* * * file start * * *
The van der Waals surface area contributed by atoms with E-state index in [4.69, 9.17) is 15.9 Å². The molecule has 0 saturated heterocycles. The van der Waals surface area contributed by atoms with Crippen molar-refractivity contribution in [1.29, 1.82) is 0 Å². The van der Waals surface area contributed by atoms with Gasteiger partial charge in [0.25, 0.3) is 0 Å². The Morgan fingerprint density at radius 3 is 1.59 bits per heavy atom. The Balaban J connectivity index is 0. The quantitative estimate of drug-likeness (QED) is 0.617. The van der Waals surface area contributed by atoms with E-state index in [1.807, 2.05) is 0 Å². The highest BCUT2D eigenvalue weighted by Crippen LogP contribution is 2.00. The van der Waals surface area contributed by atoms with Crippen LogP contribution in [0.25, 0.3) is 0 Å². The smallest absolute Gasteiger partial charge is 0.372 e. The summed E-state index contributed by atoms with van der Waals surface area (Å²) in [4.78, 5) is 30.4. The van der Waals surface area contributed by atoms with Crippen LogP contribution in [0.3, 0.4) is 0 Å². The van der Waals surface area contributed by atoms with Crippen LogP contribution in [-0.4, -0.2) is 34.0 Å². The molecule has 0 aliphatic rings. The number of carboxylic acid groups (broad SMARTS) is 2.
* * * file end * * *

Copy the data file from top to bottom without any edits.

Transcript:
The van der Waals surface area contributed by atoms with E-state index in [4.69, 9.17) is 15.9 Å². The molecule has 0 saturated heterocycles. The van der Waals surface area contributed by atoms with Crippen molar-refractivity contribution in [1.29, 1.82) is 0 Å². The van der Waals surface area contributed by atoms with Gasteiger partial charge in [0.25, 0.3) is 0 Å². The Morgan fingerprint density at radius 3 is 1.59 bits per heavy atom. The Balaban J connectivity index is 0. The quantitative estimate of drug-likeness (QED) is 0.617. The van der Waals surface area contributed by atoms with E-state index in [1.807, 2.05) is 0 Å². The highest BCUT2D eigenvalue weighted by Crippen LogP contribution is 2.00. The van der Waals surface area contributed by atoms with Crippen LogP contribution in [0.25, 0.3) is 0 Å². The smallest absolute Gasteiger partial charge is 0.372 e. The summed E-state index contributed by atoms with van der Waals surface area (Å²) in [4.78, 5) is 30.4. The van der Waals surface area contributed by atoms with Crippen LogP contribution in [0.3, 0.4) is 0 Å². The van der Waals surface area contributed by atoms with Crippen LogP contribution in [-0.4, -0.2) is 34.0 Å². The molecule has 0 aliphatic rings. The number of carboxylic acid groups (broad SMARTS) is 2.